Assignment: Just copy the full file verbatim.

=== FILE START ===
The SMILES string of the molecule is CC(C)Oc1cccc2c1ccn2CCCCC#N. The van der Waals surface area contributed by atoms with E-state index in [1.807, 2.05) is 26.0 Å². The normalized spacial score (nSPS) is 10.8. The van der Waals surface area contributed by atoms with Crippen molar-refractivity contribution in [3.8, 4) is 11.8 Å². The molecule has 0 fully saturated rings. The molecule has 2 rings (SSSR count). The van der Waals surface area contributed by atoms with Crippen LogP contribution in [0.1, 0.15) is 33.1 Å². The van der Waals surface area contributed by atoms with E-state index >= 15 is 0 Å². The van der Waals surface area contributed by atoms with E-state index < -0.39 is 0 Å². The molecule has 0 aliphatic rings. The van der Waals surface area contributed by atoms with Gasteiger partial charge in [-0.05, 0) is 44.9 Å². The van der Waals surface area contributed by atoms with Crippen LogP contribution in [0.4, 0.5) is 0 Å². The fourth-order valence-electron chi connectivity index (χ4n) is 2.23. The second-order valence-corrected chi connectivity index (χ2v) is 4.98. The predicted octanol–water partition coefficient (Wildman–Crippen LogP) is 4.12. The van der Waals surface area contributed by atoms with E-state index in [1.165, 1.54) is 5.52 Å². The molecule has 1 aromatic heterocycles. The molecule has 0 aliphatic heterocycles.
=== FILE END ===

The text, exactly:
The SMILES string of the molecule is CC(C)Oc1cccc2c1ccn2CCCCC#N. The van der Waals surface area contributed by atoms with E-state index in [1.807, 2.05) is 26.0 Å². The normalized spacial score (nSPS) is 10.8. The van der Waals surface area contributed by atoms with Crippen molar-refractivity contribution in [3.8, 4) is 11.8 Å². The molecule has 0 fully saturated rings. The molecule has 2 rings (SSSR count). The van der Waals surface area contributed by atoms with Crippen LogP contribution in [0.1, 0.15) is 33.1 Å². The van der Waals surface area contributed by atoms with E-state index >= 15 is 0 Å². The van der Waals surface area contributed by atoms with E-state index < -0.39 is 0 Å². The molecule has 0 aliphatic rings. The van der Waals surface area contributed by atoms with Gasteiger partial charge in [-0.05, 0) is 44.9 Å². The van der Waals surface area contributed by atoms with Crippen LogP contribution in [0.4, 0.5) is 0 Å². The fourth-order valence-electron chi connectivity index (χ4n) is 2.23. The second-order valence-corrected chi connectivity index (χ2v) is 4.98. The predicted octanol–water partition coefficient (Wildman–Crippen LogP) is 4.12. The van der Waals surface area contributed by atoms with E-state index in [1.165, 1.54) is 5.52 Å². The molecule has 1 aromatic heterocycles. The molecule has 0 aliphatic heterocycles.